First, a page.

Wednesday, 5 June 2013

The Witch in the Woods - Part One

The film Antichrist, directed by Lars von Trier, made me want to write a little about the thoughts and feelings I had following my viewing of it. I can't say I often feel compelled to write about film in general, and it deviates a little from the usual subject matter of this blog but as I found it resonated with many of the subjects I cover here, here it shall be. I've split it into two parts, this and the latter which will deal with the locations used in the film.

The film, very beautifully, seemed to be unraveling the concept of the female sex and its inherent evil. The two main characters in the film are not specifically named, their distinction in the credits is only by their sex - they become representative of a historical, diametric struggle between reason and insanity, good and evil, male and female. However, the film shows the flimsiness of these concepts and the liminality of the primal landscape which the characters immerse themselves in. The woods, having been a sanctuary from urban noise, modernity and aggression become a primeval dwelling of our savage nature - chaos reigns. The indwelling spirits of the woods from the classical age, Satyrs, became the image of Satan to the Christian mind: the woods lost their sanctity and now appear as realm of evil.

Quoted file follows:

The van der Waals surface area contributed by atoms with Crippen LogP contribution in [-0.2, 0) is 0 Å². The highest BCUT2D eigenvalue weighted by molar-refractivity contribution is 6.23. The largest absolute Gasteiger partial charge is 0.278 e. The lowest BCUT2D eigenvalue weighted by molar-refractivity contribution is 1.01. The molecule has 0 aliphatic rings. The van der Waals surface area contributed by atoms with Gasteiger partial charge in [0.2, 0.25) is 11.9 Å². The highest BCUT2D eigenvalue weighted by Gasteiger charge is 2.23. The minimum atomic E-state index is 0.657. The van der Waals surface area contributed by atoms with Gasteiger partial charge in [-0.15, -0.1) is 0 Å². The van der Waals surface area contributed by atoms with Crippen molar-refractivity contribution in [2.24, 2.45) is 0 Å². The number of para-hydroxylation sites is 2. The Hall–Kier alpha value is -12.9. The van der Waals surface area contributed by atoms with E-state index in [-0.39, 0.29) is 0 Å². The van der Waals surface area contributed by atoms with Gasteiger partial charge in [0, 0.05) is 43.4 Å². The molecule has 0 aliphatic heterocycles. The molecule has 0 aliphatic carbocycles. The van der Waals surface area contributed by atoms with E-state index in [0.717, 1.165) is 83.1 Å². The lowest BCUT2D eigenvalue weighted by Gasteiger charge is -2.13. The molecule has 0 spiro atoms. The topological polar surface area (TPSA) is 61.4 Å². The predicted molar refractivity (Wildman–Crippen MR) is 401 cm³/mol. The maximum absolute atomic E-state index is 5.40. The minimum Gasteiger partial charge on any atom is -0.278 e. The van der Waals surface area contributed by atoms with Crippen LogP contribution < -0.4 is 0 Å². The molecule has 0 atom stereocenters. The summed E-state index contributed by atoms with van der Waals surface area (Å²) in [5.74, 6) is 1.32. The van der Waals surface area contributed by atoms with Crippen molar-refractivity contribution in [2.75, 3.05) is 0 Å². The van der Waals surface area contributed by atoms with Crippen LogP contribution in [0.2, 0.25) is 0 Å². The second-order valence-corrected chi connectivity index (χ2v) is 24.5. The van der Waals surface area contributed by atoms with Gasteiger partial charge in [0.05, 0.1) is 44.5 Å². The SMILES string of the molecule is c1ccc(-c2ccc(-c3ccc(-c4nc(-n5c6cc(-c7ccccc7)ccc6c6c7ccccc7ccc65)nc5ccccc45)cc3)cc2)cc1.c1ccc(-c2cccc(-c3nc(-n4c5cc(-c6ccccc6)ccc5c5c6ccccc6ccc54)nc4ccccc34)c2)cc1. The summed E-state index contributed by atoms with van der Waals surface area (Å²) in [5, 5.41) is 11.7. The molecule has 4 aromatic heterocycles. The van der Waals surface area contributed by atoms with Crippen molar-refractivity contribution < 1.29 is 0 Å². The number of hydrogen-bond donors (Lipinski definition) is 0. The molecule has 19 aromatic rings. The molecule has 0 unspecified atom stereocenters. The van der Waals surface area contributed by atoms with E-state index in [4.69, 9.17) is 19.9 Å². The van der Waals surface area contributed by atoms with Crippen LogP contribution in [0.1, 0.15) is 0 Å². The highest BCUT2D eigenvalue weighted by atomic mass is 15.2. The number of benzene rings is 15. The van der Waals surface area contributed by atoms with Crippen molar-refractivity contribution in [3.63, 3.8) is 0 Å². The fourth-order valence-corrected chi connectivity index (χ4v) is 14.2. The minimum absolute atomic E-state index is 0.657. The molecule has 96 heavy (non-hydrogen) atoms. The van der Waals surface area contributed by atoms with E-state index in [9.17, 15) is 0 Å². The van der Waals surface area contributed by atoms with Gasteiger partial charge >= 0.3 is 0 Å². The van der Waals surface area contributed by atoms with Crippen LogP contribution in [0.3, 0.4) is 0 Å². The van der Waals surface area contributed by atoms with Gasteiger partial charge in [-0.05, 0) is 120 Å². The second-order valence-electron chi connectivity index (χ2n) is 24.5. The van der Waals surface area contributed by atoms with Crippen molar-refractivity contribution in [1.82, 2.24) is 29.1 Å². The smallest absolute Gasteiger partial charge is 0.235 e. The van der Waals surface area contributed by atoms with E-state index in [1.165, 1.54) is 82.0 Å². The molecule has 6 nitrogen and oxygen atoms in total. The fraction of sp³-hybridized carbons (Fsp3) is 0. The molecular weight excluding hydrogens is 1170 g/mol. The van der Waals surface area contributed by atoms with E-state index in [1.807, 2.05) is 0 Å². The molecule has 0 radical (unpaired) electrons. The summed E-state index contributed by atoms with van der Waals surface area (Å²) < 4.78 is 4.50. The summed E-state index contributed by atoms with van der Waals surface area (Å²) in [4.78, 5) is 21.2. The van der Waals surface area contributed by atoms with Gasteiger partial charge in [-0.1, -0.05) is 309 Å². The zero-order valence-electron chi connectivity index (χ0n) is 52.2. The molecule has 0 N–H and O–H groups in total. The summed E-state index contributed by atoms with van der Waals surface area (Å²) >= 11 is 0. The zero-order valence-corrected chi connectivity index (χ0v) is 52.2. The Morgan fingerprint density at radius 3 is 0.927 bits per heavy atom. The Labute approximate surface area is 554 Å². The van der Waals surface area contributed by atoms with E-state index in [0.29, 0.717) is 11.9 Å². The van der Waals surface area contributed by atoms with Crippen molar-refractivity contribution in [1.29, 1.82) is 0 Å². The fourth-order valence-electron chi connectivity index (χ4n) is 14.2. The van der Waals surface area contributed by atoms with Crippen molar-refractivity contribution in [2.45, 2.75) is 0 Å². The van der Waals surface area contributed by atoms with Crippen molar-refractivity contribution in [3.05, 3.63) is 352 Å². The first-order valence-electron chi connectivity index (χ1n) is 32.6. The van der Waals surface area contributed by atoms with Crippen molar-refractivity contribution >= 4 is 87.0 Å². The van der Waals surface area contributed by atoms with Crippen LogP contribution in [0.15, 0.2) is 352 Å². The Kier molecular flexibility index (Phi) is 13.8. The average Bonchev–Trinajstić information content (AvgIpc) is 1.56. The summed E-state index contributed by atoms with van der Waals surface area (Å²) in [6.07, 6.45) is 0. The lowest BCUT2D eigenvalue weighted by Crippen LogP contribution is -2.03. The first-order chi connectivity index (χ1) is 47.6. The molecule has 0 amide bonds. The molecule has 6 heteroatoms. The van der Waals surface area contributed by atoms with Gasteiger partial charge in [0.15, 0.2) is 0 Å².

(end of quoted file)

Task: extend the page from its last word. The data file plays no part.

The title itself - "Antichrist" - reinforces the duality as female evil as the opposite of the male ideal of Christ, punctuated in the film by the T of the word becoming the astrological symbol for Venus. Simon Bradley has written in more depth here about the possible symbolism occurring in the title imagery for the film. There is a playfulness to these touches in von Trier's work, his sense of humour being infamous, but this little visual quip seems in sharp contrast to the darkness of the film. Perhaps this could be seen as an aside before we step over the threshold, a small reminder that these absolutes we pretend are real and concrete; from male and female, evil and good are in fact as fictional as the film itself.

The film begins with a graphic scene of the couple having sex, whilst their child falls from a upper floor window to his death in what appears to be a tragic accident. It transpires that injuries that she inflicted upon the child while writing her thesis on "Gynocide", alone with her son in a cabin deep in the woods, contributed to the fall.

The tension between the two lead characters becomes more than just a struggle between two individuals trying to resolve grief. The pain of centuries of mistrust and gender unbalance rises to the surface, along with all of the tortured hallucinatory madness that is rife in records of witch trials from the 16th century: the topic of the thesis written by the female character, known in the film as She.